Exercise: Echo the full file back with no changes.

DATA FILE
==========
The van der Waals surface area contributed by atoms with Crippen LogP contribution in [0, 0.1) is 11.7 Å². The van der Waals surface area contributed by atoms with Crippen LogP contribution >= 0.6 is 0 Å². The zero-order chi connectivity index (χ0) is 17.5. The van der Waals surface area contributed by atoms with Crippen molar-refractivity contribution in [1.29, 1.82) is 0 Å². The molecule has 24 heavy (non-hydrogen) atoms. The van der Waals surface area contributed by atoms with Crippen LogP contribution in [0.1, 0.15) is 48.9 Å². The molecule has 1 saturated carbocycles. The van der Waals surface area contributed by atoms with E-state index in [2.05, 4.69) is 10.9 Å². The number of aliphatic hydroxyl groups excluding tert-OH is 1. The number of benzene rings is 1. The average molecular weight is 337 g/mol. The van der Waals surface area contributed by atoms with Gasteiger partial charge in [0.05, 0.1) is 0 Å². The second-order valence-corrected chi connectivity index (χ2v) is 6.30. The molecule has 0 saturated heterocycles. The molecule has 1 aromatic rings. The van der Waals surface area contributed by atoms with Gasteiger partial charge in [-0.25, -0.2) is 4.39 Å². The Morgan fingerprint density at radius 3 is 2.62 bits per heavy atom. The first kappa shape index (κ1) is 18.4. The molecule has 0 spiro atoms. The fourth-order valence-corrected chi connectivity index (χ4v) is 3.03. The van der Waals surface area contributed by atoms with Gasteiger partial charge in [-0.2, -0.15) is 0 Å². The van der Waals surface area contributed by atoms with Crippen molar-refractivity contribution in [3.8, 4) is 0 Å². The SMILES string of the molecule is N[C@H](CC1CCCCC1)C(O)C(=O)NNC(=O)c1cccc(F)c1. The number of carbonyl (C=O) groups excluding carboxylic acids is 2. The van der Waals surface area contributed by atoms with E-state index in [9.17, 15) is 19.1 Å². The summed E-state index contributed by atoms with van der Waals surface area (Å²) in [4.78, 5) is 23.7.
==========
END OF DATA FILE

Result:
The van der Waals surface area contributed by atoms with Crippen LogP contribution in [0, 0.1) is 11.7 Å². The van der Waals surface area contributed by atoms with Crippen LogP contribution >= 0.6 is 0 Å². The zero-order chi connectivity index (χ0) is 17.5. The van der Waals surface area contributed by atoms with Crippen molar-refractivity contribution in [1.29, 1.82) is 0 Å². The molecule has 24 heavy (non-hydrogen) atoms. The van der Waals surface area contributed by atoms with Crippen LogP contribution in [0.1, 0.15) is 48.9 Å². The molecule has 1 saturated carbocycles. The van der Waals surface area contributed by atoms with E-state index in [2.05, 4.69) is 10.9 Å². The number of aliphatic hydroxyl groups excluding tert-OH is 1. The number of benzene rings is 1. The average molecular weight is 337 g/mol. The van der Waals surface area contributed by atoms with Gasteiger partial charge in [0.05, 0.1) is 0 Å². The second-order valence-corrected chi connectivity index (χ2v) is 6.30. The molecule has 0 saturated heterocycles. The molecule has 1 aromatic rings. The van der Waals surface area contributed by atoms with Gasteiger partial charge in [-0.25, -0.2) is 4.39 Å². The Morgan fingerprint density at radius 3 is 2.62 bits per heavy atom. The first kappa shape index (κ1) is 18.4. The molecule has 0 spiro atoms. The fourth-order valence-corrected chi connectivity index (χ4v) is 3.03. The van der Waals surface area contributed by atoms with Gasteiger partial charge in [-0.2, -0.15) is 0 Å². The van der Waals surface area contributed by atoms with Crippen molar-refractivity contribution in [3.8, 4) is 0 Å². The SMILES string of the molecule is N[C@H](CC1CCCCC1)C(O)C(=O)NNC(=O)c1cccc(F)c1. The number of carbonyl (C=O) groups excluding carboxylic acids is 2. The van der Waals surface area contributed by atoms with E-state index in [9.17, 15) is 19.1 Å². The summed E-state index contributed by atoms with van der Waals surface area (Å²) in [4.78, 5) is 23.7.